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Nautilus Pier 4 to open in the Seaport

Coming Soon: Is the Seaport turning into Nantucket North? Asian-meets-Latin spot Nautilus Pier 4 (NP4) will open in 2020 from Liam Mackey, Clinton Terry, and Stephen Bowler, the team behind the Nautilus and Gaslight restaurants on the island. It joins Nantucket exports Cisco Brewers and Lola 42.

Nautilus is part of the Seaport’s Pier 4 residences (300 Pier 4 Blvd.), overlooking the waterfront. Pier 4 will also welcome restaurateur Kristin Canty from Concord’s Adelita and Woods Hill Table. She’s slated to open a Woods Hill outpost at Pier 4, highlighting ingredients from her New Hampshire farm.

Closings: Seta’s Café (271 Belmont St. at Newton Street), a beloved Belmont institution for Mediterranean food, closed on Sept. 7 after six years in business. It was known for succulent mezze, homemade breads, and excellent shakshuka. Owner Seta Dakessian — who made everything from scratch — attributed the closure to a staffing shortage.


“The main reason why I closed is because I was running the café by myself; we had no help. There’s a huge staffing shortage, and it affected me greatly. When you’re a kitchen that makes everything from scratch, plus day-to-day operational responsibilities, and keeping up with the demand, I reached my threshold,” she says.

Dakessian plans to take time off to figure out next steps, though she does plan to host pop-ups in the coming months.

“My community and customers felt like family to me, and such a big part of my life. It was the hardest to tell my customers and the community that I was closing. I can’t go away that quickly,” she says.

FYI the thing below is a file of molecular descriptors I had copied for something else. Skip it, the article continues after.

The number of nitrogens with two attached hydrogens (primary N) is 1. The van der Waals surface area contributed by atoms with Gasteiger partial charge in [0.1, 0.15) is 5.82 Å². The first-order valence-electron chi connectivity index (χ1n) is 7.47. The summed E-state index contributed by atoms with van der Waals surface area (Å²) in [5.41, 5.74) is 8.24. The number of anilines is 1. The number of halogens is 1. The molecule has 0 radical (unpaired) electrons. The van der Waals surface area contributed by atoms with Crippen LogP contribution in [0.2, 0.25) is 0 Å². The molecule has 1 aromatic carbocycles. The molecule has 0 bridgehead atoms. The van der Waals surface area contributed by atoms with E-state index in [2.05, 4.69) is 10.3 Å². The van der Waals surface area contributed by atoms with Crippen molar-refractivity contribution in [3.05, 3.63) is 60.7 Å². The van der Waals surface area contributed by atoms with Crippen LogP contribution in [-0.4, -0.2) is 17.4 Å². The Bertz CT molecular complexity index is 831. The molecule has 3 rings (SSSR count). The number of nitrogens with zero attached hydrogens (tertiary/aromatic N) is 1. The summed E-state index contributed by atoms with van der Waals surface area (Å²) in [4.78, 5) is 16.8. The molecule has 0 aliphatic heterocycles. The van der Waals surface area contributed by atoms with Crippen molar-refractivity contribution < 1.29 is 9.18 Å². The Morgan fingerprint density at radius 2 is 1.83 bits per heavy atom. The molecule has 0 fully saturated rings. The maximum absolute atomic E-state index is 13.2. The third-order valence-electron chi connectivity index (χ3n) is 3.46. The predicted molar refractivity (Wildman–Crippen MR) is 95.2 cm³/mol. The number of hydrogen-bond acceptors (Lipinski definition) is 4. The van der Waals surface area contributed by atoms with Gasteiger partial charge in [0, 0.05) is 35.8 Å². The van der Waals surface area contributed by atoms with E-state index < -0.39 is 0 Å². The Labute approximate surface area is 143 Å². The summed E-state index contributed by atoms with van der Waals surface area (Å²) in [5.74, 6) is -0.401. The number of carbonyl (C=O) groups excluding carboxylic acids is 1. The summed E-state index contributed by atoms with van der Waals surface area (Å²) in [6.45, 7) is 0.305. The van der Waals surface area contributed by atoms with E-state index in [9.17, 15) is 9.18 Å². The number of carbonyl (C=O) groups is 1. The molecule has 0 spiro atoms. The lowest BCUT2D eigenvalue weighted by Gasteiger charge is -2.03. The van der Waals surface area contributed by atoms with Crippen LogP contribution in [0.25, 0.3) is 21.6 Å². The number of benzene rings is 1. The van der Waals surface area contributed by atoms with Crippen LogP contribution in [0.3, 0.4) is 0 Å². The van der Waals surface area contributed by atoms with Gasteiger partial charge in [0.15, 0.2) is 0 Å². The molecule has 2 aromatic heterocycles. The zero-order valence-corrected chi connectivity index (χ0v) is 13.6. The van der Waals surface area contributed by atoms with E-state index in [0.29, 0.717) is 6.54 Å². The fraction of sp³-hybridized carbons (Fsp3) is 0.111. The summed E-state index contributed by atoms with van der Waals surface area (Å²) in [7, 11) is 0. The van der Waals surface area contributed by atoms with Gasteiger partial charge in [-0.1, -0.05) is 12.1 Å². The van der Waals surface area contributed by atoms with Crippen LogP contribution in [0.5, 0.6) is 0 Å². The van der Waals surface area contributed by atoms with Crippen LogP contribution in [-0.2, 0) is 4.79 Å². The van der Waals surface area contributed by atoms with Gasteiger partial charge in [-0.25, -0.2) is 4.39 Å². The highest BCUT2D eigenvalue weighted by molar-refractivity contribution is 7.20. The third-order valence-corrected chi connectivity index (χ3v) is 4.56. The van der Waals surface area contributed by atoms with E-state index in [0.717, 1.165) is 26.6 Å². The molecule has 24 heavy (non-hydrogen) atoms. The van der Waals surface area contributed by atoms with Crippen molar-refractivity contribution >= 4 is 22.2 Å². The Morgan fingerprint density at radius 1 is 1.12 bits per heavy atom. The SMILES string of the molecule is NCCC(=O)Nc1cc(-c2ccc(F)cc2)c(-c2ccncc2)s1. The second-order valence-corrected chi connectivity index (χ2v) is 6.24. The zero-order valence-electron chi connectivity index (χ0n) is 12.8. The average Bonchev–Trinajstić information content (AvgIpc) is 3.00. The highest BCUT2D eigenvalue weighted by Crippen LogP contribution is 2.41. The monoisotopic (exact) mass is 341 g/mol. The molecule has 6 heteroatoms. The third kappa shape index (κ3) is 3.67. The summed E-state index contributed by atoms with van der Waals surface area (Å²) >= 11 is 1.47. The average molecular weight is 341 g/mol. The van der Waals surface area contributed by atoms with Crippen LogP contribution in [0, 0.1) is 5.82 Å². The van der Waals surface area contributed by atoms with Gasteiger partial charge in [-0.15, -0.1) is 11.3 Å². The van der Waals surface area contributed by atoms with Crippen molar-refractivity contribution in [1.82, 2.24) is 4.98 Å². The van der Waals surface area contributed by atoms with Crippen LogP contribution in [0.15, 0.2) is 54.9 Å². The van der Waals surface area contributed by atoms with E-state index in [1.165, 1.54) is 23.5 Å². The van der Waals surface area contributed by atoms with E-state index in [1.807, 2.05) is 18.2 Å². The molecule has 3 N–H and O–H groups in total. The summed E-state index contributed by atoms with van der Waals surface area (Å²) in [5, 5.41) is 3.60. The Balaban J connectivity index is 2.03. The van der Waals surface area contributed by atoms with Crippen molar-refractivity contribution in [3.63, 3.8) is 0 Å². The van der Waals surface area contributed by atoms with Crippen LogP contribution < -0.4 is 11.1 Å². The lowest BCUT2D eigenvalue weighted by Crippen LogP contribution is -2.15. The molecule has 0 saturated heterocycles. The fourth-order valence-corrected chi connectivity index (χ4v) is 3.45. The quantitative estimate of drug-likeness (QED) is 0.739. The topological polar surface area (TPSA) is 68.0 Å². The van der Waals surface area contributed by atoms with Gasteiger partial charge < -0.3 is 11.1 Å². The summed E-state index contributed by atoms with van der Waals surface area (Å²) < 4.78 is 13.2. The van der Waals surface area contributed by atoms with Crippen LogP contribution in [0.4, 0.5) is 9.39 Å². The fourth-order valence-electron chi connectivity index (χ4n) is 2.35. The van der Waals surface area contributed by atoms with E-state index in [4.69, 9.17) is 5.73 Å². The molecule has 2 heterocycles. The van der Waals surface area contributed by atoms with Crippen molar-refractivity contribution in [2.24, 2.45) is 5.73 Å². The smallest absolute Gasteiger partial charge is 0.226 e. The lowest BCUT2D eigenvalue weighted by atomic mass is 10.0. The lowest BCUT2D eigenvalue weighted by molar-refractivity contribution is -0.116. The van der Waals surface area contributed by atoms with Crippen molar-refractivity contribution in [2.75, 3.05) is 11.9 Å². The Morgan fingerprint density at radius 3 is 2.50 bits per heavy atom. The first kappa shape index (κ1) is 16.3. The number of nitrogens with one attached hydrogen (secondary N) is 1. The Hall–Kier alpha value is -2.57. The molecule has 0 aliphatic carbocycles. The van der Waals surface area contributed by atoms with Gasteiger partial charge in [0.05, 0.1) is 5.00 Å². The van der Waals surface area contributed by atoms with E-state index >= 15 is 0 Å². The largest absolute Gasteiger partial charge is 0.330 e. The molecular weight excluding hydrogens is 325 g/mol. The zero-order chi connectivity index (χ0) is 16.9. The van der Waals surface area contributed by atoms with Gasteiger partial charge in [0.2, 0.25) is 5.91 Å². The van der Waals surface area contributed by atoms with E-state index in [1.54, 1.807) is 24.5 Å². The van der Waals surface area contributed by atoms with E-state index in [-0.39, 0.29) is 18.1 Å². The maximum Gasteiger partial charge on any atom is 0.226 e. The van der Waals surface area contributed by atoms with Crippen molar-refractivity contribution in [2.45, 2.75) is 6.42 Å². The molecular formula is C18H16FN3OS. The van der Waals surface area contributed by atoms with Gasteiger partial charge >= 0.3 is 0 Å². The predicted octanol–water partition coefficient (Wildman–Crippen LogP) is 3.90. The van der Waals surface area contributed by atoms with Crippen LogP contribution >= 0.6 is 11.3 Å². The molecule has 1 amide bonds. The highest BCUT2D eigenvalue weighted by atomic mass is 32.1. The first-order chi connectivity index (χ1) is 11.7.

Waltham’s Red Bird (361 Moody St. at Taylor Street) has closed after five years in business, says general manager Geoff Arvanitis. The team is currently on the hunt for a larger space, he says.

Expansions: Asian fast-casual sandwich bar Fóumami will open in Harvard Square this winter, says owner Michael Wang, replacing Flat Patties (33 Brattle St. at Church Street). It should open by March. The original downtown location caters mainly to a lunchtime crowd, but Wang plans to expand service and offer more menu items, including all-day snacks and a beefed-up beverage menu, at the new branch.


“There’s a more diverse population with tourists, residents, visitors, students — people are searching for more than to satisfy their hunger, but food that’s interesting and more entertaining. But too much creativity in the Financial District doesn’t work,” Wang said, laughing.

He also hopes to open a Back Bay location.